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The House of the Seven Gables by Nathaniel…
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The House of the Seven Gables (original 1851; edition 2010)

by Nathaniel Hawthorne

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5,36475817 (3.54)1 / 258
Member:JayHurst
Title:The House of the Seven Gables
Authors:Nathaniel Hawthorne
Info:Applewood Books (2010), Edition: Reprint, Hardcover, 416 pages
Collections:Read and Stored on Kindle
Rating:***
Tags:Bernards Township Library Book Club

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The House of the Seven Gables by Nathaniel Hawthorne (1851)

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Several years ago, I went on a trip to Salem, Massachusetts and right as we were getting on the airplane my best friend's mom gave me a copy of The House of the Seven Gables by Nathaniel Hawthorne. You might be completely confused about why this would be the best reading material for a quick airplane trip from Alabama to Massachusetts so allow me to shed some light on the situation for you. The story is all about the Pyncheon family and their gabled house in Salem (which is an actual home that you should all visit). The matriarch of the family, Hepzibah, has been forced to open a small shop in the house to supplement their income after her brother, Clifford, is released from prison for a crime which he has always maintained he did not commit. A distant cousin, Phoebe, joins their ranks just as they taken on a lodger by the name of Holgrave who mostly keeps to himself. An estranged cousin who is a Judge in town is a malevolent spirit on the fringes of their lives. There is a legend surrounding the family that they are cursed and that is why misfortune has seemed to follow them since the family home was acquired. It's a classic example of Gothic literature with a supernatural twist of the occult. If you're hesitant to give it a shot because of The Scarlet Letter (which I honestly wouldn't blame you for as I really didn't like that novel myself), I strongly encourage you to make an exception. It's a really fantastic book with a swiftly moving plot that is full of intrigue, romance, and familial drama. ( )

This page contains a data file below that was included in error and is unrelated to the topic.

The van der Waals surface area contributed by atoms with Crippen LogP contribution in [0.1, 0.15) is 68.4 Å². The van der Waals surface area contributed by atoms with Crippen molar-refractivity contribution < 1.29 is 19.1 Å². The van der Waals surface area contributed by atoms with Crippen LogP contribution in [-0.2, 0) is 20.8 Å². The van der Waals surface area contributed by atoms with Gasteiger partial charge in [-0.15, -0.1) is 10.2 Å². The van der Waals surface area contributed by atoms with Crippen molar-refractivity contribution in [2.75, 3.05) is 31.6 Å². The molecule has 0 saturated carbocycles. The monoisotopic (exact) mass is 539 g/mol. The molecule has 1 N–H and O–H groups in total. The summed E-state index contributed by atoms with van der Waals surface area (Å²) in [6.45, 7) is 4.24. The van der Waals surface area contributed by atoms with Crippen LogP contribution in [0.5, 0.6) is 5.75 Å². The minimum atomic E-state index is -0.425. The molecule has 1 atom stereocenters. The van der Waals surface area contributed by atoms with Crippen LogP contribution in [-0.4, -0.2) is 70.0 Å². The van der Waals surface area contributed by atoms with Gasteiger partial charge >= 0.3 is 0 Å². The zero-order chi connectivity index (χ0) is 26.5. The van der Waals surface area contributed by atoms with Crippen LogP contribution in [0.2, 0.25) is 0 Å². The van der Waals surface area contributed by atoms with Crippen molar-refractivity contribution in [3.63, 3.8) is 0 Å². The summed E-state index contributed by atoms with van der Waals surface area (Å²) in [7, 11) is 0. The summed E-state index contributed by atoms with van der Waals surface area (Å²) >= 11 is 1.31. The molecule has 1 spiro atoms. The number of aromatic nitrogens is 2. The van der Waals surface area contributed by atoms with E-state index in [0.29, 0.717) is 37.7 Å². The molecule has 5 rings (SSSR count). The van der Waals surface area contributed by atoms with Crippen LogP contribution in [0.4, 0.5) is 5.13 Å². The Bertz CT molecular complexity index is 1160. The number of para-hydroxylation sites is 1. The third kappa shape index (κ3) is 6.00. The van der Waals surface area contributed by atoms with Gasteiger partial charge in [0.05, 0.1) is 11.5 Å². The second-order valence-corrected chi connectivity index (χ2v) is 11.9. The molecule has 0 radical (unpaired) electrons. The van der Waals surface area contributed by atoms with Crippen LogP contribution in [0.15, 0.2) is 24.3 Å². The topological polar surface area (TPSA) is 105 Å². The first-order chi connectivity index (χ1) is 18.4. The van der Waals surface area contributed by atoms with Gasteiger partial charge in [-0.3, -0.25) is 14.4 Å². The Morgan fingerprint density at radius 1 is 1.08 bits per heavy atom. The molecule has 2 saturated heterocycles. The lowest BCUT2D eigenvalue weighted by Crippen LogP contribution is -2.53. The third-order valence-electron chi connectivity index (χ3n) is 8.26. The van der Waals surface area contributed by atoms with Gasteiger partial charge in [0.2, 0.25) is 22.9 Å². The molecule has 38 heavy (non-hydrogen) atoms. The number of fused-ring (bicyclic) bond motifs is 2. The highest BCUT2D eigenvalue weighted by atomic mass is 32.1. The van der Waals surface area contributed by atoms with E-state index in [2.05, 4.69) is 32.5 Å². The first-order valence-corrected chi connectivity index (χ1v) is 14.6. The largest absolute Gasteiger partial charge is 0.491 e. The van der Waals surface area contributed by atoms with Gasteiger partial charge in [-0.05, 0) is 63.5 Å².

AliceaP | Aug 21, 2015 |
The following quote is from the Introduction by Marion Merrill, Head of the Dept of English at Somerville High School.
"Hawthorne early fancied he might like a literary life. In a boyish letter to his mother he said, 'I do not want to be a doctor and live by men's diseases, nor a minister and live by their sins, or a lawyer and live by their quarrels: so I don't see there is anything left for me but to be an author. How would you like, some day, to see a whole shelf of books written by your son, with Hawthorne's Works printed on their backs?' "
  TrysB | May 24, 2015 |
The only reason I gave it three stars was the author's outstanding command of English prose. As a novel this book was insufferably boring. It took me two weeks to finish it. A work of this small size normally takes me a few days. ( )
  eruditescythian | Apr 15, 2015 |
The dark and suppressive nature of a Hawthorne novel is not new to our group. We read The Scarlet Letter a few years ago, so there were no big surprises this month with our return visit to this American classic writer.
It could be the time of year, but most struggled to complete this (what some described as tedious) novel and were at odds to comprehend exactly where Hawthorne meant to go with it. The plot seemed non-existent, which didn’t help getting you through the monotonous rambling descriptions Hawthorne so loves.
We discussed the style that seemed so popular in the day and compared its likeness to Dickens and Bronte. In a time when there was little in the way of visual entertainment, novels of this sort would have been an important diversion from everyday life. So Hawthorne’s long and illustrative narrative may well be daunting to us modern readers, but we can see how it worked in a time of romance novels (when in fact all novels were considered ‘romance’).